Why are states jointly members in certain intergovernmental organizations (IGOs) but not others? Despite the proliferation of IGOs and renewed interest in this topic, we lack systematic research to answer this question. Our theory of political community explains why dyads of states are likely to be common members in particular types of IGOs. We analyze and compare functionalist and Deutschian communitarian perspectives about IGO memberships. We test our theory using newly available data on IGO mandates and institutional structure, which allows us to make specific predictions about the types of IGO to which dyads become members. We show that dyads that are economically dependent and/or democratic and enjoying enduring peace are more likely join those IGOs that possess high levels of institutional structure. Militarized interstate conflicts reduce the likelihood of states sharing membership in common IGO, but not substantially, whereas development and alliances also increase IGO memberships between states. Trade ties, however, are the most important determinant of joint membership between states in the most institutionalized IGOs, which is congruent with security communities.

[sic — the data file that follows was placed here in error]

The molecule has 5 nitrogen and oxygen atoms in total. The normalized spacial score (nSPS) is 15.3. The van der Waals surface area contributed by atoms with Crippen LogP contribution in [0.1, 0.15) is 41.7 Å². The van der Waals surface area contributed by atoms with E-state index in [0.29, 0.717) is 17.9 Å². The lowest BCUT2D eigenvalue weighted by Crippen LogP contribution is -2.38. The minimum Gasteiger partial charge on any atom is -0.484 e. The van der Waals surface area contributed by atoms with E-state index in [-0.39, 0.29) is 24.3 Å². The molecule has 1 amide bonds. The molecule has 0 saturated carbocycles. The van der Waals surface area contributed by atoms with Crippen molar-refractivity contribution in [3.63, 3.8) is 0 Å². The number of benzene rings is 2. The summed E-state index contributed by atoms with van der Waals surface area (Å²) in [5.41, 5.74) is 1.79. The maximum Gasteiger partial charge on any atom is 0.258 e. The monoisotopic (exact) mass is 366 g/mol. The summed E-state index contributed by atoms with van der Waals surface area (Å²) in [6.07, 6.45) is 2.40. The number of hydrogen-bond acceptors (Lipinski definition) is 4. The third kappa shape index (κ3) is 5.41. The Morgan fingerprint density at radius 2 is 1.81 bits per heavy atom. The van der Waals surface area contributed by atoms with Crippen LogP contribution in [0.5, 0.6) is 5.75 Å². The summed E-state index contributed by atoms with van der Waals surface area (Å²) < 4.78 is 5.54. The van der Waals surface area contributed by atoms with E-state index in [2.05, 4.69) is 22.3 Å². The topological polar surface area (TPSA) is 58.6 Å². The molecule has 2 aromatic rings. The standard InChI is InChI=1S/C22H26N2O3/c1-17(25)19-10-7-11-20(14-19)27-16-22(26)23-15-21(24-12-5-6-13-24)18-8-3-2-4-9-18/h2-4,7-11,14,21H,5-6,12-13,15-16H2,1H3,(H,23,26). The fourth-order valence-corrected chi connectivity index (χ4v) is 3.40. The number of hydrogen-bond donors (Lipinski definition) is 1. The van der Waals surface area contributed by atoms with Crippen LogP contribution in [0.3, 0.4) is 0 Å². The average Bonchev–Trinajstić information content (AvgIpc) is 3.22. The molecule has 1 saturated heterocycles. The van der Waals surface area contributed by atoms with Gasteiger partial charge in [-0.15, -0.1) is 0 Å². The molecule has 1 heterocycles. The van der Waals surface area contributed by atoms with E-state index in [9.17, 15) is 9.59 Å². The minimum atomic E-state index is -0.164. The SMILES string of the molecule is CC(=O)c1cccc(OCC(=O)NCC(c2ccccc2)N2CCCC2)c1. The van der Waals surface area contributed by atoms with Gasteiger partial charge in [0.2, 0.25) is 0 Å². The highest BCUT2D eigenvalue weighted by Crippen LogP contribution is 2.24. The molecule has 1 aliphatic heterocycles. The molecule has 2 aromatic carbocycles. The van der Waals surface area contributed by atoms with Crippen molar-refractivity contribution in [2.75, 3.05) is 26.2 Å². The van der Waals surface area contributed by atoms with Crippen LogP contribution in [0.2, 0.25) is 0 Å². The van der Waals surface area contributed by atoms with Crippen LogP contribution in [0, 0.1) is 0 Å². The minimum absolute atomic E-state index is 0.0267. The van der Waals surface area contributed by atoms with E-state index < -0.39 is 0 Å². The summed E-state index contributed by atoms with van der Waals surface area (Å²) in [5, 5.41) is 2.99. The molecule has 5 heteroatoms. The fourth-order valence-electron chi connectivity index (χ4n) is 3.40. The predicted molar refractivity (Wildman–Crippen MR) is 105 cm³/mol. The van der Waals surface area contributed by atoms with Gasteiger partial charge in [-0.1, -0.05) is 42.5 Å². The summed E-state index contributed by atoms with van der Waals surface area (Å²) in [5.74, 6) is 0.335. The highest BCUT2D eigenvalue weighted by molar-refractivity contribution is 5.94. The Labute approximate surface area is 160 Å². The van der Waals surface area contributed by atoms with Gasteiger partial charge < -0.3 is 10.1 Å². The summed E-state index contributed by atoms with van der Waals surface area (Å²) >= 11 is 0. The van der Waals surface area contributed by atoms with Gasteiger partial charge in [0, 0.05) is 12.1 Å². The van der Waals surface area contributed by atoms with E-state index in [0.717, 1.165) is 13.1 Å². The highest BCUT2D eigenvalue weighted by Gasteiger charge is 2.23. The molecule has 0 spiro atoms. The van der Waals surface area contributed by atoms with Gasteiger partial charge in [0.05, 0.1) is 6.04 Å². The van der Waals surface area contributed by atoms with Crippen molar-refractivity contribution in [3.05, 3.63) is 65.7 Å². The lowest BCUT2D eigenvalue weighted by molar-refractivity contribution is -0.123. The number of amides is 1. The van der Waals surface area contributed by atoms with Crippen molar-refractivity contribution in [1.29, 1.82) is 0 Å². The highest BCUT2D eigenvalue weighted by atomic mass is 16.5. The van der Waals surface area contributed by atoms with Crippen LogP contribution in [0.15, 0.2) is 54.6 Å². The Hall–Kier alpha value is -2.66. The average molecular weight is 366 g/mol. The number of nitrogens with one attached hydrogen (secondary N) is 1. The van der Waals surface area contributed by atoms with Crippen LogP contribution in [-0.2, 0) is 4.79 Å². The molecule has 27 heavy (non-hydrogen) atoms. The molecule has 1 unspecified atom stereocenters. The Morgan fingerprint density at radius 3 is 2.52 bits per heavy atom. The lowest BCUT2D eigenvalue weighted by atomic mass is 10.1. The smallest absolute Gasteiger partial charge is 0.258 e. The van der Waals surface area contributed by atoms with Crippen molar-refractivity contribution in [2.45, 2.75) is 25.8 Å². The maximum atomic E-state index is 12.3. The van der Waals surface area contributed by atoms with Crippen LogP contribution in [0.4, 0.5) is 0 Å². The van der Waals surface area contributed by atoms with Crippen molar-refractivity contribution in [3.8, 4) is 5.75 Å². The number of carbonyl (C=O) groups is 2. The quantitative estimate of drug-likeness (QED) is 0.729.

- Intergrovernmental Organizations,
Available at: http://works.bepress.com/charles_boehmer/6/